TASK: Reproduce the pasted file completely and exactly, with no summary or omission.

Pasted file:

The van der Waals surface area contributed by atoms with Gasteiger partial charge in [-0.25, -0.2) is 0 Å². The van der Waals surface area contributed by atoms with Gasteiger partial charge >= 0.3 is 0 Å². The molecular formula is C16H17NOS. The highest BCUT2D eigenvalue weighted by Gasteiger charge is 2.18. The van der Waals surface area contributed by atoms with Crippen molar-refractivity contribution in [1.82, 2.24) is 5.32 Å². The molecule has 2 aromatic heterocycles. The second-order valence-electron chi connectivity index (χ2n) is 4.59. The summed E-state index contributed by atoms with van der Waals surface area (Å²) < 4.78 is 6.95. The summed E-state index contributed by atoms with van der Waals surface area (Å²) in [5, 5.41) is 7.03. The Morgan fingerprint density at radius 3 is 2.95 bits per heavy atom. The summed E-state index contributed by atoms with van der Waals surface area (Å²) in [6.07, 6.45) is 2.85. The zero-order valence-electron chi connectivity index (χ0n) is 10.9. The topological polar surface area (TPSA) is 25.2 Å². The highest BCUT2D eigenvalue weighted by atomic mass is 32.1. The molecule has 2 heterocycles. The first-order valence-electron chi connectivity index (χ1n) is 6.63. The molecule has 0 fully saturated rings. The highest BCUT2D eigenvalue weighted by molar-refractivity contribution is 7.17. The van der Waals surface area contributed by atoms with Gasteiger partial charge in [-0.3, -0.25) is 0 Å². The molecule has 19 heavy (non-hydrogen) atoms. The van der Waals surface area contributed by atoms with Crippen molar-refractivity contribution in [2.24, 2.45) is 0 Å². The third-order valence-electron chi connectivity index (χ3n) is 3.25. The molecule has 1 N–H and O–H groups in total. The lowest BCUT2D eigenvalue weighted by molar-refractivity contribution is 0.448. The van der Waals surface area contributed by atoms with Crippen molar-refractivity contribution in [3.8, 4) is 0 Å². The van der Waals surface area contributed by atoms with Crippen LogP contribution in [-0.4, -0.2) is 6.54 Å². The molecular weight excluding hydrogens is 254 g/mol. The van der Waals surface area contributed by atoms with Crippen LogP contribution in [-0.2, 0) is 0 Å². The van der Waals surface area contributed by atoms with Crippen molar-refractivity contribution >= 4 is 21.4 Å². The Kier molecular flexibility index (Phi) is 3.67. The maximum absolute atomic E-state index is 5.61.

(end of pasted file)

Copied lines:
The van der Waals surface area contributed by atoms with Gasteiger partial charge in [-0.25, -0.2) is 0 Å². The van der Waals surface area contributed by atoms with Gasteiger partial charge >= 0.3 is 0 Å². The molecular formula is C16H17NOS. The highest BCUT2D eigenvalue weighted by Gasteiger charge is 2.18. The van der Waals surface area contributed by atoms with Crippen molar-refractivity contribution in [1.82, 2.24) is 5.32 Å². The molecule has 2 aromatic heterocycles. The second-order valence-electron chi connectivity index (χ2n) is 4.59. The summed E-state index contributed by atoms with van der Waals surface area (Å²) < 4.78 is 6.95. The summed E-state index contributed by atoms with van der Waals surface area (Å²) in [5, 5.41) is 7.03. The Morgan fingerprint density at radius 3 is 2.95 bits per heavy atom. The summed E-state index contributed by atoms with van der Waals surface area (Å²) in [6.07, 6.45) is 2.85. The zero-order valence-electron chi connectivity index (χ0n) is 10.9. The topological polar surface area (TPSA) is 25.2 Å². The highest BCUT2D eigenvalue weighted by atomic mass is 32.1. The molecule has 2 heterocycles. The first-order valence-electron chi connectivity index (χ1n) is 6.63. The molecule has 0 fully saturated rings. The highest BCUT2D eigenvalue weighted by molar-refractivity contribution is 7.17. The van der Waals surface area contributed by atoms with Gasteiger partial charge in [-0.3, -0.25) is 0 Å². The molecule has 19 heavy (non-hydrogen) atoms. The van der Waals surface area contributed by atoms with Crippen molar-refractivity contribution in [2.24, 2.45) is 0 Å². The third-order valence-electron chi connectivity index (χ3n) is 3.25. The molecule has 1 N–H and O–H groups in total. The lowest BCUT2D eigenvalue weighted by molar-refractivity contribution is 0.448. The van der Waals surface area contributed by atoms with Crippen molar-refractivity contribution in [3.8, 4) is 0 Å². The van der Waals surface area contributed by atoms with Crippen LogP contribution in [-0.4, -0.2) is 6.54 Å². The molecular weight excluding hydrogens is 254 g/mol. The van der Waals surface area contributed by atoms with Crippen LogP contribution in [-0.2, 0) is 0 Å². The van der Waals surface area contributed by atoms with Crippen molar-refractivity contribution >= 4 is 21.4 Å². The Kier molecular flexibility index (Phi) is 3.67. The maximum absolute atomic E-state index is 5.61.